# prob of rejecting within each resample
# should be 0.05
mean(res$rej.bt); mean(s$rej)


Several possibilities were proposed in the comments and answers, and I did more simulations to empirically test them. It turns out that JWalker is correct that the problem is that we needed to center the bootstrap statistics by the original data's estimate in order to get the correct sampling distribution under $H_0$. However, I also think that whuber's comment about violating the parametric test assumptions is also correct, though in this case we actually do get nominal false positives when we fix JWalker's problem.

• In standard bootstrap, you would only consider the bootstrap distribution of the coefficient of X1, not its associated p values. Thus it is not a problem of the bootstrap. Nevertheless your observation is interesting and unintuitive. Jan 17, 2018 at 16:08
• @MichaelM, that's true. But since the joint CDF of the data in the resamples should converge in n and the number of bootstrap iterates to the true CDF that generated the original data, I wouldn't expect the p-values to differ either. Jan 17, 2018 at 18:33
• Right. I am quite certain the effect comes from observations being non-independent (as you said), yielding too optimistic standard errors. In your simulation, it seems to be the only violated assumption of the normal linear model. Maybe we can even derive the corresponding variance deflating factor. Jan 17, 2018 at 18:54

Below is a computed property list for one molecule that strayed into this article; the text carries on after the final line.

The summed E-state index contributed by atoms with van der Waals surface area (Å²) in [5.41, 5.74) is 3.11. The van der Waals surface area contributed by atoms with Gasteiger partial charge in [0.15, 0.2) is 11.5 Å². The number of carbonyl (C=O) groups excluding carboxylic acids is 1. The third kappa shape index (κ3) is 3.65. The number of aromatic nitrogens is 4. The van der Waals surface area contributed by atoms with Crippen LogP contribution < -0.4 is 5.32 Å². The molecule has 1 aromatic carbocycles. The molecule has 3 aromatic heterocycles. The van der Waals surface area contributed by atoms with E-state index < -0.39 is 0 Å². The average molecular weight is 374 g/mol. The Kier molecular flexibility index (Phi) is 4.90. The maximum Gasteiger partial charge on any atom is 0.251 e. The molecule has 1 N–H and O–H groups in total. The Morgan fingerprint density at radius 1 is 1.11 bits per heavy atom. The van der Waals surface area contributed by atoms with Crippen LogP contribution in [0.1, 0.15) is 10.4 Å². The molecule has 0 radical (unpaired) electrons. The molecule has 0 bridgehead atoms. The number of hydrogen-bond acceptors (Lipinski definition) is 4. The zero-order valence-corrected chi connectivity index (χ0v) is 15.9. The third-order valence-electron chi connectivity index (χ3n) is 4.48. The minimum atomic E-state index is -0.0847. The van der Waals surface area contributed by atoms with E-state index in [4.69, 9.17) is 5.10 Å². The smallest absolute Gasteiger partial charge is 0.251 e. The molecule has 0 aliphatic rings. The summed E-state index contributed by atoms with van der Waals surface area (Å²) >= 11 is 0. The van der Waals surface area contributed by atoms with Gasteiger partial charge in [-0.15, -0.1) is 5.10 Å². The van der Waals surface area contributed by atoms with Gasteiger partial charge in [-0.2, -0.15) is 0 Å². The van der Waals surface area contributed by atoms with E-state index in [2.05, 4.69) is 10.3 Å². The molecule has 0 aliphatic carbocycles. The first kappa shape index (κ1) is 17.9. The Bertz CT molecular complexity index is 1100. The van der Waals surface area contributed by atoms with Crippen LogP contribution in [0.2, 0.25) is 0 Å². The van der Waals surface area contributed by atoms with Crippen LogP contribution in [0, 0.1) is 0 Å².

• One thing that is clear in Method 1 is the violation of the iid error assumption: when resampling with replacement, the residuals for any given $x$ value are perfectly correlated rather than independent! Thus you aren't bootstrapping correctly, that's all. As a demonstration, after computing ids replace them with ids <- unique(ids) but proceed exactly as before. That correctly handles the duplicates (although it produces a smaller sample). You will get a uniform distribution of p-values.
– whuber
Jan 17, 2018 at 23:20
• @whuber. I see. And that would explain why resampling residuals with replacement works despite the repeated observations: the residuals of that model are once again independent of X. If you'd like to make this into an answer, I'd be happy to accept. Jan 18, 2018 at 12:10

When you resample the null, the expected value of the regression coefficient is zero. When you resample some observed dataset, the expected value is the observed coefficient for that data. It's not a type I error if P <= 0.05 when you resample the observed data. In fact, it's a type II error if you have P > 0.05.

You can gain some intuition by computing the correlation between the abs(b) and the mean(P). Here is simpler code to replicate what you did plus compute the correlation between b and "type I" error over the set of simulations

boot.reps = 1000
n.sims.run = 10
n <- 1000
b <- matrix(NA, nrow=boot.reps, ncol=n.sims.run)
p <- matrix(NA, nrow=boot.reps, ncol=n.sims.run)
for(sim_j in 1:n.sims.run){
x <- rnorm(n)
y <- rnorm(n)
inc <- 1:n
for(boot_i in 1:boot.reps){
fit <- lm(y[inc] ~ x[inc])
b[boot_i, sim_j] <- abs(coefficients(summary(fit))['x[inc]', 'Estimate'])
p[boot_i, sim_j] <- coefficients(summary(fit))['x[inc]', 'Pr(>|t|)']
inc <- sample(1:n, replace=TRUE)
}
}
# note this is not really a type I error but whatever
type1 <- apply(p, 2, function(x) sum(x <= 0.05))/boot.reps
# correlation between b and "type I"
cor(b[1, ], type1)